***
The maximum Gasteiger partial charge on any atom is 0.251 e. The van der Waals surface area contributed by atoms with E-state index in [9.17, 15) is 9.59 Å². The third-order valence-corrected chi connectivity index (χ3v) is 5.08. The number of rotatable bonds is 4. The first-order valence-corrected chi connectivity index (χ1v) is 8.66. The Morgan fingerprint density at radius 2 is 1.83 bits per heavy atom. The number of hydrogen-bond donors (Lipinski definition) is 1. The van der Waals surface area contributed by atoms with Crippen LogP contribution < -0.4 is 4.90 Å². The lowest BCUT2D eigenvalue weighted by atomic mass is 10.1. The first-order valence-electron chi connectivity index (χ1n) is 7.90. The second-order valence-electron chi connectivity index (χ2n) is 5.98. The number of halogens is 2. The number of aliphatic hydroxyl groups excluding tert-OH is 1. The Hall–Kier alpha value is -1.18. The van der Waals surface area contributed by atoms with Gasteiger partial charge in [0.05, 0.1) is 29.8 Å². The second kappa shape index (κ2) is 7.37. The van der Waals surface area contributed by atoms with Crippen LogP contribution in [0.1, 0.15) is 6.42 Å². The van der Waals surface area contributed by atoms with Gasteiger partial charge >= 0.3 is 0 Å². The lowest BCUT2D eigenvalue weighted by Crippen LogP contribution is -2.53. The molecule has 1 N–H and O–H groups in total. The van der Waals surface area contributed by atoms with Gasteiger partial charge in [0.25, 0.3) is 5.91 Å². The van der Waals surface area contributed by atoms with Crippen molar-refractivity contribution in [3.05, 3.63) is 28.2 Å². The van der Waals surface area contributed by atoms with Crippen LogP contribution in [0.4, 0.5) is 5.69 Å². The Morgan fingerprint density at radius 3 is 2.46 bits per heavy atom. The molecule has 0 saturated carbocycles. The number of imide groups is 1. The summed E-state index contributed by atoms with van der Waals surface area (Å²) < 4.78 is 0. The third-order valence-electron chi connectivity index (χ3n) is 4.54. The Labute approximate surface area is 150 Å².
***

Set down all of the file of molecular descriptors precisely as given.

The maximum Gasteiger partial charge on any atom is 0.251 e. The van der Waals surface area contributed by atoms with E-state index in [9.17, 15) is 9.59 Å². The third-order valence-corrected chi connectivity index (χ3v) is 5.08. The number of rotatable bonds is 4. The first-order valence-corrected chi connectivity index (χ1v) is 8.66. The Morgan fingerprint density at radius 2 is 1.83 bits per heavy atom. The number of hydrogen-bond donors (Lipinski definition) is 1. The van der Waals surface area contributed by atoms with Crippen LogP contribution < -0.4 is 4.90 Å². The lowest BCUT2D eigenvalue weighted by atomic mass is 10.1. The first-order valence-electron chi connectivity index (χ1n) is 7.90. The second-order valence-electron chi connectivity index (χ2n) is 5.98. The number of halogens is 2. The number of aliphatic hydroxyl groups excluding tert-OH is 1. The Hall–Kier alpha value is -1.18. The van der Waals surface area contributed by atoms with Gasteiger partial charge in [0.05, 0.1) is 29.8 Å². The second kappa shape index (κ2) is 7.37. The van der Waals surface area contributed by atoms with Crippen LogP contribution in [0.1, 0.15) is 6.42 Å². The van der Waals surface area contributed by atoms with Gasteiger partial charge >= 0.3 is 0 Å². The lowest BCUT2D eigenvalue weighted by Crippen LogP contribution is -2.53. The molecule has 1 N–H and O–H groups in total. The van der Waals surface area contributed by atoms with Gasteiger partial charge in [0.25, 0.3) is 5.91 Å². The van der Waals surface area contributed by atoms with Crippen molar-refractivity contribution in [3.05, 3.63) is 28.2 Å². The van der Waals surface area contributed by atoms with Crippen LogP contribution in [0.4, 0.5) is 5.69 Å². The Morgan fingerprint density at radius 3 is 2.46 bits per heavy atom. The molecule has 0 saturated carbocycles. The number of imide groups is 1. The summed E-state index contributed by atoms with van der Waals surface area (Å²) < 4.78 is 0. The third-order valence-electron chi connectivity index (χ3n) is 4.54. The Labute approximate surface area is 150 Å².